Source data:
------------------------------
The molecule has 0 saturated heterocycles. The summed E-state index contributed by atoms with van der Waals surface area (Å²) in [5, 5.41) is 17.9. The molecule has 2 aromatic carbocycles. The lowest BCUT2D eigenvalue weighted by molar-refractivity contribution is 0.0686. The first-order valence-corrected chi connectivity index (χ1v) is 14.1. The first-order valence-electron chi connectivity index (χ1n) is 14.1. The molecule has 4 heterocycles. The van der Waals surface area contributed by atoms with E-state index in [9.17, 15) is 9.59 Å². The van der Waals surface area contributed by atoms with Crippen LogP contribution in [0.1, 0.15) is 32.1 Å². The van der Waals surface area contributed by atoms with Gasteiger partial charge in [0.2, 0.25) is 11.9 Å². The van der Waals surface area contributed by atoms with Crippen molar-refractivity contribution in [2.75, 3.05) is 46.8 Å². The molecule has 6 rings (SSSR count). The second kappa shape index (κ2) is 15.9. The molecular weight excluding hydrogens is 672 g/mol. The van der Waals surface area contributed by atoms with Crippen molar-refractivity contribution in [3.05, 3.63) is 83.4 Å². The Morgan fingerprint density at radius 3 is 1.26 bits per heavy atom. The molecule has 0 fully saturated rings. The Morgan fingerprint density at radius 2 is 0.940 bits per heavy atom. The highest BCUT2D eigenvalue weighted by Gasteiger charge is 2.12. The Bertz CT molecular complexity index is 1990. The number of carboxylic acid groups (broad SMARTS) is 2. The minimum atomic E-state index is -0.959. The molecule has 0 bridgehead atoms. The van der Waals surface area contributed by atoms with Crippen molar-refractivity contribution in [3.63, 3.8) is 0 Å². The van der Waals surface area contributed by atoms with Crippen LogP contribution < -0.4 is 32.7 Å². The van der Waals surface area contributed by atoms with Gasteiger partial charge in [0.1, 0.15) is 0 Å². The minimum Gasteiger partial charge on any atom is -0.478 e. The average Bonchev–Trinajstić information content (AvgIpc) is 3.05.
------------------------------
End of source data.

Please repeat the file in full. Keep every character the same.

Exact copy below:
The molecule has 0 saturated heterocycles. The summed E-state index contributed by atoms with van der Waals surface area (Å²) in [5, 5.41) is 17.9. The molecule has 2 aromatic carbocycles. The lowest BCUT2D eigenvalue weighted by molar-refractivity contribution is 0.0686. The first-order valence-corrected chi connectivity index (χ1v) is 14.1. The first-order valence-electron chi connectivity index (χ1n) is 14.1. The molecule has 4 heterocycles. The van der Waals surface area contributed by atoms with E-state index in [9.17, 15) is 9.59 Å². The van der Waals surface area contributed by atoms with Crippen LogP contribution in [0.1, 0.15) is 32.1 Å². The van der Waals surface area contributed by atoms with Gasteiger partial charge in [0.2, 0.25) is 11.9 Å². The van der Waals surface area contributed by atoms with Crippen molar-refractivity contribution in [2.75, 3.05) is 46.8 Å². The molecule has 6 rings (SSSR count). The second kappa shape index (κ2) is 15.9. The molecular weight excluding hydrogens is 672 g/mol. The van der Waals surface area contributed by atoms with Crippen molar-refractivity contribution in [3.05, 3.63) is 83.4 Å². The Morgan fingerprint density at radius 3 is 1.26 bits per heavy atom. The molecule has 0 fully saturated rings. The Morgan fingerprint density at radius 2 is 0.940 bits per heavy atom. The highest BCUT2D eigenvalue weighted by Gasteiger charge is 2.12. The Bertz CT molecular complexity index is 1990. The number of carboxylic acid groups (broad SMARTS) is 2. The minimum atomic E-state index is -0.959. The molecule has 0 bridgehead atoms. The van der Waals surface area contributed by atoms with Crippen molar-refractivity contribution in [3.63, 3.8) is 0 Å². The van der Waals surface area contributed by atoms with Crippen LogP contribution < -0.4 is 32.7 Å². The van der Waals surface area contributed by atoms with Gasteiger partial charge in [0.1, 0.15) is 0 Å². The minimum Gasteiger partial charge on any atom is -0.478 e. The average Bonchev–Trinajstić information content (AvgIpc) is 3.05.